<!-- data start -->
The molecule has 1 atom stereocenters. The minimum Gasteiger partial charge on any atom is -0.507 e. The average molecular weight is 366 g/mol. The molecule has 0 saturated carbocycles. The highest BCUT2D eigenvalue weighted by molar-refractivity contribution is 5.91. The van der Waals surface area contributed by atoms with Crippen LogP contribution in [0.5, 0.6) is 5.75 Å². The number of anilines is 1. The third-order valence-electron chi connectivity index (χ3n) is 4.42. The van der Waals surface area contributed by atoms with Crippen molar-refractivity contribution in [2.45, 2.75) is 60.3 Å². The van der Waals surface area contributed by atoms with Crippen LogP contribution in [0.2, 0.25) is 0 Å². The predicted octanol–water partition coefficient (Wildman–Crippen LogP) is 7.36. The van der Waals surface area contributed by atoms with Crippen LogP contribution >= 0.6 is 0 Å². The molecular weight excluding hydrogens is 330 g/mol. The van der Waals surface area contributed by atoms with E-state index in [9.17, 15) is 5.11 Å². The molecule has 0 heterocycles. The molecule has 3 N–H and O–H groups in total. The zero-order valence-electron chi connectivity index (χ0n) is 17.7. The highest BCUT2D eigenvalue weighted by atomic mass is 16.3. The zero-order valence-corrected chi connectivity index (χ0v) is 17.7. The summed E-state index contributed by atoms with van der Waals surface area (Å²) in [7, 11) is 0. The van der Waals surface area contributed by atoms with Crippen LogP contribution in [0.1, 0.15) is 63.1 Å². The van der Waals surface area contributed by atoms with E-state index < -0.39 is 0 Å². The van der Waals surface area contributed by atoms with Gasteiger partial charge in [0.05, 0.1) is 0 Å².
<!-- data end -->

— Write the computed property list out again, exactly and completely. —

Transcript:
The molecule has 1 atom stereocenters. The minimum Gasteiger partial charge on any atom is -0.507 e. The average molecular weight is 366 g/mol. The molecule has 0 saturated carbocycles. The highest BCUT2D eigenvalue weighted by molar-refractivity contribution is 5.91. The van der Waals surface area contributed by atoms with Crippen LogP contribution in [0.5, 0.6) is 5.75 Å². The number of anilines is 1. The third-order valence-electron chi connectivity index (χ3n) is 4.42. The van der Waals surface area contributed by atoms with Crippen molar-refractivity contribution in [2.45, 2.75) is 60.3 Å². The van der Waals surface area contributed by atoms with Crippen LogP contribution in [0.2, 0.25) is 0 Å². The predicted octanol–water partition coefficient (Wildman–Crippen LogP) is 7.36. The van der Waals surface area contributed by atoms with Crippen LogP contribution >= 0.6 is 0 Å². The molecular weight excluding hydrogens is 330 g/mol. The van der Waals surface area contributed by atoms with E-state index in [9.17, 15) is 5.11 Å². The molecule has 0 heterocycles. The molecule has 3 N–H and O–H groups in total. The zero-order valence-electron chi connectivity index (χ0n) is 17.7. The highest BCUT2D eigenvalue weighted by atomic mass is 16.3. The zero-order valence-corrected chi connectivity index (χ0v) is 17.7. The summed E-state index contributed by atoms with van der Waals surface area (Å²) in [7, 11) is 0. The van der Waals surface area contributed by atoms with Crippen LogP contribution in [0.1, 0.15) is 63.1 Å². The van der Waals surface area contributed by atoms with E-state index < -0.39 is 0 Å². The van der Waals surface area contributed by atoms with Gasteiger partial charge in [0.05, 0.1) is 0 Å².